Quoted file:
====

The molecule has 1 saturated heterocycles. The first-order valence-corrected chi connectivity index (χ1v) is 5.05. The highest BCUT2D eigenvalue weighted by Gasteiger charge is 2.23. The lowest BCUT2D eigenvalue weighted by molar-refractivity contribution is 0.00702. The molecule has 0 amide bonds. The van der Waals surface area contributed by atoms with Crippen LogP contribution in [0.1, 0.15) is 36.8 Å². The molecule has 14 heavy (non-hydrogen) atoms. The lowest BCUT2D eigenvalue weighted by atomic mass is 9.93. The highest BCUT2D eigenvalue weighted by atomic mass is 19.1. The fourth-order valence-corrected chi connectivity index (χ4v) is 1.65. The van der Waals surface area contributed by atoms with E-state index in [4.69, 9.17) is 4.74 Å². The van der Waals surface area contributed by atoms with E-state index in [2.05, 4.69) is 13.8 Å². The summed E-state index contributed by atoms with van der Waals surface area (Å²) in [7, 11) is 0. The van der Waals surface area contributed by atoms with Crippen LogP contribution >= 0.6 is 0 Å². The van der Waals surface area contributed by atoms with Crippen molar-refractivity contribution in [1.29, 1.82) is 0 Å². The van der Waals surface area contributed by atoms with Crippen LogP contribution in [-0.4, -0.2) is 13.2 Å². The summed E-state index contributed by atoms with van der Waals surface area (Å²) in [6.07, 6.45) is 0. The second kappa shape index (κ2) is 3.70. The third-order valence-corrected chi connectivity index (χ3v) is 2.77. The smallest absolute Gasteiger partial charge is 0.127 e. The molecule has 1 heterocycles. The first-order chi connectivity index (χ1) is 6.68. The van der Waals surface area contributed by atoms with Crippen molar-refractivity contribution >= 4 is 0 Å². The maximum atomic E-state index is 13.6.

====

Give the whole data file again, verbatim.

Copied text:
The molecule has 1 saturated heterocycles. The first-order valence-corrected chi connectivity index (χ1v) is 5.05. The highest BCUT2D eigenvalue weighted by Gasteiger charge is 2.23. The lowest BCUT2D eigenvalue weighted by molar-refractivity contribution is 0.00702. The molecule has 0 amide bonds. The van der Waals surface area contributed by atoms with Crippen LogP contribution in [0.1, 0.15) is 36.8 Å². The molecule has 14 heavy (non-hydrogen) atoms. The lowest BCUT2D eigenvalue weighted by atomic mass is 9.93. The highest BCUT2D eigenvalue weighted by atomic mass is 19.1. The fourth-order valence-corrected chi connectivity index (χ4v) is 1.65. The van der Waals surface area contributed by atoms with E-state index in [4.69, 9.17) is 4.74 Å². The van der Waals surface area contributed by atoms with E-state index in [2.05, 4.69) is 13.8 Å². The summed E-state index contributed by atoms with van der Waals surface area (Å²) in [7, 11) is 0. The van der Waals surface area contributed by atoms with Crippen LogP contribution >= 0.6 is 0 Å². The van der Waals surface area contributed by atoms with Crippen molar-refractivity contribution in [1.29, 1.82) is 0 Å². The van der Waals surface area contributed by atoms with Crippen LogP contribution in [-0.4, -0.2) is 13.2 Å². The summed E-state index contributed by atoms with van der Waals surface area (Å²) in [6.07, 6.45) is 0. The second kappa shape index (κ2) is 3.70. The third-order valence-corrected chi connectivity index (χ3v) is 2.77. The smallest absolute Gasteiger partial charge is 0.127 e. The molecule has 1 heterocycles. The first-order chi connectivity index (χ1) is 6.68. The van der Waals surface area contributed by atoms with Crippen molar-refractivity contribution >= 4 is 0 Å². The maximum atomic E-state index is 13.6.